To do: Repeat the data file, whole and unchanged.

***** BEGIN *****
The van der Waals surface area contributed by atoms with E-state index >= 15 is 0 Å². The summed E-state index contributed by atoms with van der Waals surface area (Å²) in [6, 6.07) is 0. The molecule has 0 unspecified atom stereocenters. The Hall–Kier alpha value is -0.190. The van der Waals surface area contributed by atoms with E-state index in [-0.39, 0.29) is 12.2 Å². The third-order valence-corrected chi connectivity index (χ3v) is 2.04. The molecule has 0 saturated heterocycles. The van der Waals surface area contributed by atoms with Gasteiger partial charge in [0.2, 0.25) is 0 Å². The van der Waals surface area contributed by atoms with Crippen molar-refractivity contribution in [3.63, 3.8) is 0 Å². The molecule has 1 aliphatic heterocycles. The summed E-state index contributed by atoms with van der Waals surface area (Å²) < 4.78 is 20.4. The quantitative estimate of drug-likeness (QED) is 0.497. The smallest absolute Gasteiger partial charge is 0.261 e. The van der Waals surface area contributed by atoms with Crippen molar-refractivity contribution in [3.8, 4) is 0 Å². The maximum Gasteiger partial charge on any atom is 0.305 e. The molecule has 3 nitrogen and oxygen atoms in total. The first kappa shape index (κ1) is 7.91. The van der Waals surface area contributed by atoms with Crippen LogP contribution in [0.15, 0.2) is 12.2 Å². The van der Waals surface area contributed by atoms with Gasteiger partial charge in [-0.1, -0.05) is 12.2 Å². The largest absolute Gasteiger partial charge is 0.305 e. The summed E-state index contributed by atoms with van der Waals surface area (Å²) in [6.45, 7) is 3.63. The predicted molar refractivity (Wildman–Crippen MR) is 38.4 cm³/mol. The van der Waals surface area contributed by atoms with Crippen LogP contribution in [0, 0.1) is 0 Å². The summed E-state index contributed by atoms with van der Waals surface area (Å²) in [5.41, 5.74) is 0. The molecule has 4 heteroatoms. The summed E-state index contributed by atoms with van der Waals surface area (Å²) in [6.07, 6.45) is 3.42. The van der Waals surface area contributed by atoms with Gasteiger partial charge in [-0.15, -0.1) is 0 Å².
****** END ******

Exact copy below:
The van der Waals surface area contributed by atoms with E-state index >= 15 is 0 Å². The summed E-state index contributed by atoms with van der Waals surface area (Å²) in [6, 6.07) is 0. The molecule has 0 unspecified atom stereocenters. The Hall–Kier alpha value is -0.190. The van der Waals surface area contributed by atoms with E-state index in [-0.39, 0.29) is 12.2 Å². The third-order valence-corrected chi connectivity index (χ3v) is 2.04. The molecule has 0 saturated heterocycles. The van der Waals surface area contributed by atoms with Gasteiger partial charge in [0.2, 0.25) is 0 Å². The van der Waals surface area contributed by atoms with Crippen molar-refractivity contribution in [3.63, 3.8) is 0 Å². The molecule has 1 aliphatic heterocycles. The summed E-state index contributed by atoms with van der Waals surface area (Å²) < 4.78 is 20.4. The quantitative estimate of drug-likeness (QED) is 0.497. The smallest absolute Gasteiger partial charge is 0.261 e. The van der Waals surface area contributed by atoms with Crippen molar-refractivity contribution in [3.8, 4) is 0 Å². The maximum Gasteiger partial charge on any atom is 0.305 e. The molecule has 3 nitrogen and oxygen atoms in total. The first kappa shape index (κ1) is 7.91. The van der Waals surface area contributed by atoms with Crippen LogP contribution in [0.15, 0.2) is 12.2 Å². The van der Waals surface area contributed by atoms with Gasteiger partial charge in [-0.1, -0.05) is 12.2 Å². The largest absolute Gasteiger partial charge is 0.305 e. The summed E-state index contributed by atoms with van der Waals surface area (Å²) in [6.45, 7) is 3.63. The predicted molar refractivity (Wildman–Crippen MR) is 38.4 cm³/mol. The van der Waals surface area contributed by atoms with Crippen LogP contribution in [0, 0.1) is 0 Å². The summed E-state index contributed by atoms with van der Waals surface area (Å²) in [5.41, 5.74) is 0. The molecule has 4 heteroatoms. The summed E-state index contributed by atoms with van der Waals surface area (Å²) in [6.07, 6.45) is 3.42. The van der Waals surface area contributed by atoms with Gasteiger partial charge in [-0.15, -0.1) is 0 Å².